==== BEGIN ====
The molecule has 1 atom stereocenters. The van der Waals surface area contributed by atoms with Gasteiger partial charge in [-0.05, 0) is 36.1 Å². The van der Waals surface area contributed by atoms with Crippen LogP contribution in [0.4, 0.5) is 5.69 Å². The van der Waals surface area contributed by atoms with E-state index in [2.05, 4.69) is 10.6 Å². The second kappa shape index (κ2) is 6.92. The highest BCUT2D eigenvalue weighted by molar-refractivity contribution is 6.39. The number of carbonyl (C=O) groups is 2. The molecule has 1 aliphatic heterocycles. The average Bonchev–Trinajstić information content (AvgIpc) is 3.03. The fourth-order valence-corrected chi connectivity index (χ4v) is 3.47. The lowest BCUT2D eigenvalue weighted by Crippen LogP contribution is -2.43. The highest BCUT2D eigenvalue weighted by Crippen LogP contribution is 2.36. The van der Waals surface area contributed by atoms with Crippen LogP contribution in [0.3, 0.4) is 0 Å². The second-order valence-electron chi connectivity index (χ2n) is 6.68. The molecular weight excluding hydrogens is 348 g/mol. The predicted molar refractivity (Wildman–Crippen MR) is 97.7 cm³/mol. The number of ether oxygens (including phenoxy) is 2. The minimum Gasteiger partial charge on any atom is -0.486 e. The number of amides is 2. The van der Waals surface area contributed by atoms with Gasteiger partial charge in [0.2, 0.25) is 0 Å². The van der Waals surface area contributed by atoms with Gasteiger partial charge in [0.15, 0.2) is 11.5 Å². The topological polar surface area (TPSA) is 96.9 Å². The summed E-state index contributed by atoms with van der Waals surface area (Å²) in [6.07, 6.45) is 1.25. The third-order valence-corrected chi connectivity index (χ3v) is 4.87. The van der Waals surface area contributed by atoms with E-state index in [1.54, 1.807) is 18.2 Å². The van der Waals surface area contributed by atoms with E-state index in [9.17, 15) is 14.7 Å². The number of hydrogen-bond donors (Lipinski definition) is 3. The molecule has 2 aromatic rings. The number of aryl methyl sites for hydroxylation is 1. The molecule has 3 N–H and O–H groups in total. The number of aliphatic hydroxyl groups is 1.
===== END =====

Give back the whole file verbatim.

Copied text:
The molecule has 1 atom stereocenters. The van der Waals surface area contributed by atoms with Gasteiger partial charge in [-0.05, 0) is 36.1 Å². The van der Waals surface area contributed by atoms with Crippen LogP contribution in [0.4, 0.5) is 5.69 Å². The van der Waals surface area contributed by atoms with E-state index in [2.05, 4.69) is 10.6 Å². The second kappa shape index (κ2) is 6.92. The highest BCUT2D eigenvalue weighted by molar-refractivity contribution is 6.39. The number of carbonyl (C=O) groups is 2. The molecule has 1 aliphatic heterocycles. The average Bonchev–Trinajstić information content (AvgIpc) is 3.03. The fourth-order valence-corrected chi connectivity index (χ4v) is 3.47. The lowest BCUT2D eigenvalue weighted by Crippen LogP contribution is -2.43. The highest BCUT2D eigenvalue weighted by Crippen LogP contribution is 2.36. The van der Waals surface area contributed by atoms with Crippen LogP contribution in [0.3, 0.4) is 0 Å². The second-order valence-electron chi connectivity index (χ2n) is 6.68. The molecular weight excluding hydrogens is 348 g/mol. The predicted molar refractivity (Wildman–Crippen MR) is 97.7 cm³/mol. The number of ether oxygens (including phenoxy) is 2. The minimum Gasteiger partial charge on any atom is -0.486 e. The number of amides is 2. The van der Waals surface area contributed by atoms with Gasteiger partial charge in [0.2, 0.25) is 0 Å². The van der Waals surface area contributed by atoms with Gasteiger partial charge in [0.15, 0.2) is 11.5 Å². The topological polar surface area (TPSA) is 96.9 Å². The summed E-state index contributed by atoms with van der Waals surface area (Å²) in [6.07, 6.45) is 1.25. The third-order valence-corrected chi connectivity index (χ3v) is 4.87. The van der Waals surface area contributed by atoms with E-state index in [1.54, 1.807) is 18.2 Å². The van der Waals surface area contributed by atoms with E-state index in [9.17, 15) is 14.7 Å². The number of hydrogen-bond donors (Lipinski definition) is 3. The molecule has 2 aromatic rings. The number of aryl methyl sites for hydroxylation is 1. The molecule has 3 N–H and O–H groups in total. The number of aliphatic hydroxyl groups is 1.